That afternoon we bid goodbye to James and Mira at the ferry port in Vaitape having been lifted into town (and then back) by the ever-helpful manager of the BBYC.  On the way we acquired a new digital camera (and wouldn’t have done so at Bora Bora prices had not our own completely given up the ghost).  We were very sad to see James and Mira leave.  They have been lively, highly contributive crew members and great fun to have aboard.  In addition, Carol has learned a great deal about diving techniques from James that would otherwise have taken her much longer to learn.  Back they go to the impoverished and frozen wastes of Dubai with all our best wishes for the future.

We all found it a bit difficult to ‘get’ Bora Bora.  It’s naturally beautiful, of course.  But, we thought, less so than a number of other places – outstandingly Moorea – that we have visited.  There is good diving, snorkelling, fishing, jet-skiing and the lagoon is very attractive.  So, what’s new?  Moreover, if the Capital of Raiatea, Utoroa, lacks charm, Vaitape is even less endowed.

This is, of course, the island upon which the US established a naval base in WWII to fight the war in the Pacific against Japan.  They built the first airport in Polynesia here as a result.  As ‘South Pacific’ illustrated, being based here was a tough assignment but someone had to do it.  My pa certainly wouldn’t have traded the luxuries of being an officer in a screw gun battery in Burma (“Smokin’ me pipe on the mountings” and all that) for any such rigours.




                                                                                        Inspiring Vaitape

It seems that little of the very large sums of money flowing into the various luxury hotels in the lagoon (prices start at somewhere between $1,000 US and $1,500 US a night apparently – but that’s where they start) makes its way into the general infrastructure/economy.  For instance, with only about 20 miles of road to maintain one might have thought it not impossible to maintain that pretty well or build at least some buildings outside the confines of the hotels with some semblance of architectural or cultural merit.  Most visitors to Bora Bora seem to remain within the confines of their hotels with occasional organised forays out to take part in one activity or another.  Rather too many of the shop assistants deserve a special mention for a pretty general surliness that has not been apparent further east.  No idea why; perhaps they see too little direct benefit from the tourist trade, perhaps it’s just a national characteristic.  Who knows?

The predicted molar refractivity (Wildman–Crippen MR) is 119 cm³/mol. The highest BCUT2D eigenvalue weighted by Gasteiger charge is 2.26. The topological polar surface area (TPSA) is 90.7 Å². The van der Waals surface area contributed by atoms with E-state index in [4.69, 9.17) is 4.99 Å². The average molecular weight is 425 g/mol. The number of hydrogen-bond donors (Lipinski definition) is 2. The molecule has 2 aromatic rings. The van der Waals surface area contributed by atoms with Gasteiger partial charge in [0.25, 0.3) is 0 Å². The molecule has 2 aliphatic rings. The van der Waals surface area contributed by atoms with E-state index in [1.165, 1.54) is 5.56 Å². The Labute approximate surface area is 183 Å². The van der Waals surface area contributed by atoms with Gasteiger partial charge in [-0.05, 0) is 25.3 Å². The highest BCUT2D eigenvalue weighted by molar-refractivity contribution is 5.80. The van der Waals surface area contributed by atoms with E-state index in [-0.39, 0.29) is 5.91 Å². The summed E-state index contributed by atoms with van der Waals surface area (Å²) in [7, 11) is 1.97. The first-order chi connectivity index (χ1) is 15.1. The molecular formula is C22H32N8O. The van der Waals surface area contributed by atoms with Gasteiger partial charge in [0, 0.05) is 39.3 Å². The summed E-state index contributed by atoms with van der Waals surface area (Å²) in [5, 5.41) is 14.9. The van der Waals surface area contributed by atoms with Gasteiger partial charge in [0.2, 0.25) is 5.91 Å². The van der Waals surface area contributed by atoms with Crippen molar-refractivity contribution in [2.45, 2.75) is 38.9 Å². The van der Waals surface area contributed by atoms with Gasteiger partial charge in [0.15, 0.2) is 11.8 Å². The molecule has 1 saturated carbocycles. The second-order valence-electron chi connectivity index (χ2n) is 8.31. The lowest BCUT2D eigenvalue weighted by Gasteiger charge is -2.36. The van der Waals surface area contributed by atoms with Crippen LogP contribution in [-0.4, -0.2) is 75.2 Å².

Notwithstanding all that, we’ve dallied for a few days here.  Plans are a bit affected by some very light winds and the realisation that the South Cook islands will probably have to come off the agenda.  Of those lying en-route for Tonga from here, only Rarotonga makes much sense for a boat of Arnamentia’s size and draught.  We understand that yachts are currently being denied access to the only harbour – on the north coast of the island – whilst construction work is carried out.  Anchoring outside the harbour is a very poor option indeed and is apparently rougher than being at sea as a result of the swell.  So, Tonga next then.

Meanwhile, Carol used up the last two dives of her French Polynesia 10 dive package.   She was taken to the east side of the island, within the lagoon (where we had hoped to go snorkelling) and came back buzzing.  The dive master said that manta rays did frequent the area though there were no guarantees of sightings.  However, within a few minutes of descending to 20m, a couple were spotted at a distance of about 12 feet, then a few more and then even more.  However, the grand finale was a pair approaching Carol and the dive master and dividing either side of them at a distance of only a couple of feet.  A real “Wow” moment.   Apologies – James and Mira – I know how much you wanted to see them.   Apologies also for the lack of underwater photos – now you know what is on Carol’s Christmas list!  They are the most majestic and graceful of underwater creatures, albeit looking so alien with their twin lobes protruding like huge sausages from the front of their heads, an enormous mouth and very long tail.  Although they are the largest of the rays to be found living around the reefs - at about 12 foot wide - they have no teeth or sting and are harmless.  The ocean manta ray can reach widths of 24 feet or more – that really would be something to see!